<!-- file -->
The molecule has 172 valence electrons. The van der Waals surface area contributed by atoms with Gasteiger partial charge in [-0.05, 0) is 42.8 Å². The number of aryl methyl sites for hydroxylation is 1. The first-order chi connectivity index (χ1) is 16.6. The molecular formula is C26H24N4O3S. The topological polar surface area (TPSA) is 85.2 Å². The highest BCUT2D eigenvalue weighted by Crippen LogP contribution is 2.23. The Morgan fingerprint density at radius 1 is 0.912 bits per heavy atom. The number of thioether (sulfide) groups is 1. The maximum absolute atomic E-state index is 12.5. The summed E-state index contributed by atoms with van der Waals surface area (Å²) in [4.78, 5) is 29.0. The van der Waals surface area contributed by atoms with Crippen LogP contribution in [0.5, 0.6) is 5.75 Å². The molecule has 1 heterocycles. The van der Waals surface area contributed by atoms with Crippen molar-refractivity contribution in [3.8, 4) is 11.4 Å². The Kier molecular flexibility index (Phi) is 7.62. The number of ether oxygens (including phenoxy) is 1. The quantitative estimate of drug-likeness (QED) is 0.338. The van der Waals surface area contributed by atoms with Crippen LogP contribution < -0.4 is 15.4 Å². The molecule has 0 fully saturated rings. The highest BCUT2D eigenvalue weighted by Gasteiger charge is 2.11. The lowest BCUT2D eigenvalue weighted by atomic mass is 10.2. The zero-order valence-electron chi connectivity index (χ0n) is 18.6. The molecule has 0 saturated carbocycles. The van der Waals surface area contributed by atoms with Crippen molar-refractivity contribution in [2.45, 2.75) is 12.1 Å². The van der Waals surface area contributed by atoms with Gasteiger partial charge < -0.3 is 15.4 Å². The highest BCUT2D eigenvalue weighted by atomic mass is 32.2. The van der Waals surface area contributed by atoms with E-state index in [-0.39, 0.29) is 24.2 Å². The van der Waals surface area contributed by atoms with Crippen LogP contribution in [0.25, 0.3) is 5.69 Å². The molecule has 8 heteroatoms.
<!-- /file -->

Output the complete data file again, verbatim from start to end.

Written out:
The molecule has 172 valence electrons. The van der Waals surface area contributed by atoms with Gasteiger partial charge in [-0.05, 0) is 42.8 Å². The number of aryl methyl sites for hydroxylation is 1. The first-order chi connectivity index (χ1) is 16.6. The molecular formula is C26H24N4O3S. The topological polar surface area (TPSA) is 85.2 Å². The highest BCUT2D eigenvalue weighted by Crippen LogP contribution is 2.23. The Morgan fingerprint density at radius 1 is 0.912 bits per heavy atom. The number of thioether (sulfide) groups is 1. The maximum absolute atomic E-state index is 12.5. The summed E-state index contributed by atoms with van der Waals surface area (Å²) in [4.78, 5) is 29.0. The van der Waals surface area contributed by atoms with Crippen LogP contribution in [0.5, 0.6) is 5.75 Å². The molecule has 1 heterocycles. The van der Waals surface area contributed by atoms with Crippen molar-refractivity contribution in [3.8, 4) is 11.4 Å². The Kier molecular flexibility index (Phi) is 7.62. The number of ether oxygens (including phenoxy) is 1. The quantitative estimate of drug-likeness (QED) is 0.338. The van der Waals surface area contributed by atoms with Crippen LogP contribution < -0.4 is 15.4 Å². The molecule has 0 fully saturated rings. The highest BCUT2D eigenvalue weighted by Gasteiger charge is 2.11. The lowest BCUT2D eigenvalue weighted by atomic mass is 10.2. The zero-order valence-electron chi connectivity index (χ0n) is 18.6. The molecule has 0 saturated carbocycles. The van der Waals surface area contributed by atoms with Crippen molar-refractivity contribution in [2.45, 2.75) is 12.1 Å². The van der Waals surface area contributed by atoms with Gasteiger partial charge < -0.3 is 15.4 Å². The highest BCUT2D eigenvalue weighted by atomic mass is 32.2. The van der Waals surface area contributed by atoms with E-state index in [-0.39, 0.29) is 24.2 Å². The van der Waals surface area contributed by atoms with Crippen LogP contribution in [0.25, 0.3) is 5.69 Å². The molecule has 8 heteroatoms.